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This is from my writing blog - but I think the lessons apply more generally to life, as well

Deeply accepting yourself leads to relaxation, and better writing

A few days ago I helped my brother move house.

We drink from throwaway cups – water beads on the clear surface, catching the mid-summer, mid-day light.

For about three weeks I have had a knot of tension about half way up my back, on the right hand side. I don’t notice it much, apart from when I’m bending over, or when I press my thumb into it and it sends a shooting pain through my body and makes me feel slightly sick.

I had mentioned this to a friend, and at the beginning of moving day he reminded me to be careful of my back.

Underneath the sofa, the extension lead is a still eel, coiled in a deep sea of dust

I said that if I was honest, I probably wasn’t going to be, and that if I saw something that needed lifting, I would just lift it up, regardless. This wasn’t recklessness, but extreme honesty.

Ironically, if I had paid too much attention to his advice; I might have ended up making my back worse. I know that if I set myself an ideal I can’t reach, or will struggle against, I unconsciously introduce tension into my body. More tension means it’s much easier for me to injure myself. When my body is relaxed, I’m more at ease in the world, more in touch with sensations in the body that might be telling me to slow down, and more aware of my environment – less likely to bump my head or stub my toe. When I’m tense, the opposite is true, and of course I’m much more likely to damage a muscle. Flexibility is more robust than firmness. Nassim Nicholas Taleb calls it anti-fragile.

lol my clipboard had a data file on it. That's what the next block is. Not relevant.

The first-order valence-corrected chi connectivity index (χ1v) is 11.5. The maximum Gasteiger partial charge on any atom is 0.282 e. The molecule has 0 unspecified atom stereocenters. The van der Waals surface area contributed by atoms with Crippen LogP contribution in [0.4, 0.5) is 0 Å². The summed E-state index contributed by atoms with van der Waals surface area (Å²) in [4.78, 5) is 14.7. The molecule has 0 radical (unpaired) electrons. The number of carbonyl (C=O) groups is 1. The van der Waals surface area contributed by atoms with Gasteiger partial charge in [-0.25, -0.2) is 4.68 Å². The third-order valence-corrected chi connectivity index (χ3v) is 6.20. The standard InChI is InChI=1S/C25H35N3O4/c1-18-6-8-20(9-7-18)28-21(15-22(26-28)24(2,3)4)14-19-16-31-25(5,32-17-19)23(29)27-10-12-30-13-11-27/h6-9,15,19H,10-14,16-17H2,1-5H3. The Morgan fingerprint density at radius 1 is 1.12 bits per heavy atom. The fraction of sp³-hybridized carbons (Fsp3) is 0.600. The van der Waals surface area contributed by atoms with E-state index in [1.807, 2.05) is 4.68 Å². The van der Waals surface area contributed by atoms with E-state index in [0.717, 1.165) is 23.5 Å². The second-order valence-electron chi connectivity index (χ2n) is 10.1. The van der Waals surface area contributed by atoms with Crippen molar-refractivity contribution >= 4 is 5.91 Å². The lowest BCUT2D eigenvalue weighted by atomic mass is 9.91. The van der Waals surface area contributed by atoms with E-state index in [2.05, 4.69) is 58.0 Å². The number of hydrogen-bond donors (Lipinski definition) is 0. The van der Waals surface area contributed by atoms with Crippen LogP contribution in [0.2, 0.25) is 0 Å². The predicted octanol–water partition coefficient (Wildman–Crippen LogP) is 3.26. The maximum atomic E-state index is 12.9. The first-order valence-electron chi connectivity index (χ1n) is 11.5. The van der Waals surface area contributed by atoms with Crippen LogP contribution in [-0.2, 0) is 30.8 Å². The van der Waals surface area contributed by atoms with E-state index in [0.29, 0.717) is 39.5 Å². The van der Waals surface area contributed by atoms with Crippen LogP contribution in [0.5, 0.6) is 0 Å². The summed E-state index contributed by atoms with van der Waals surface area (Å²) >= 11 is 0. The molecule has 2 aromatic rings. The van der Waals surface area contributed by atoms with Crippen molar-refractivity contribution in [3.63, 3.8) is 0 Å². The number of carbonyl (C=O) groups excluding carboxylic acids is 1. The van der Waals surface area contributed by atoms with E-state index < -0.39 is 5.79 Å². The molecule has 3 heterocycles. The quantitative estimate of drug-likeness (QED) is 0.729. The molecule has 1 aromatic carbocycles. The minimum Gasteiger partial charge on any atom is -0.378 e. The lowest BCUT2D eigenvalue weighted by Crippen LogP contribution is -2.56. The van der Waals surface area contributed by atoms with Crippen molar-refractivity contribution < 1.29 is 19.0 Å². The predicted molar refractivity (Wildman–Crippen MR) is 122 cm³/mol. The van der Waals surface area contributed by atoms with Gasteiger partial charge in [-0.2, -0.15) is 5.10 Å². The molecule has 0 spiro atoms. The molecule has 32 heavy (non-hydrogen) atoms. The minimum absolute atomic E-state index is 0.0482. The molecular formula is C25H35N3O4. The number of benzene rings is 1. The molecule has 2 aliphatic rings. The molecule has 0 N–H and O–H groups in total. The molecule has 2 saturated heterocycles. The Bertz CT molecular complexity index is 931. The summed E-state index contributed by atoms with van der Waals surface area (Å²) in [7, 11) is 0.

I used to have sleepless nights. They are rare these days, but still happen once in a while. If I try hard to get to sleep, it makes the sleeplessness worse. The conflict between reality – I am having a sleepless night – and my ideal – being asleep – pushes more energy into the sleeplessness, wherever it comes from – and I get frustrated. If I say to myself, “It looks like I’ll be awake for a while”, I begin to relax, making it more likely I will fall asleep, and in the meantime, because I’ve accepted the situation, I make the best of it: make a cup of deep-green mint tea, read another chapter of my novel, sit with the Buddha…

The half turned on light hums and crackles. We have bought the wrong bulb again.

When we tune into our real situation, when we accept what it, moment to moment, we stop struggling against what is true and relax. We open ourselves up to the world. We notice what we couldn’t notice before, when we were busy trying ourselves in knots. We can write more clearly about the world, because we are touching more of the world, and we can write more clearly about what it means to be human, because we are touching more of our humanity.

Bamboo photo by Arneliese

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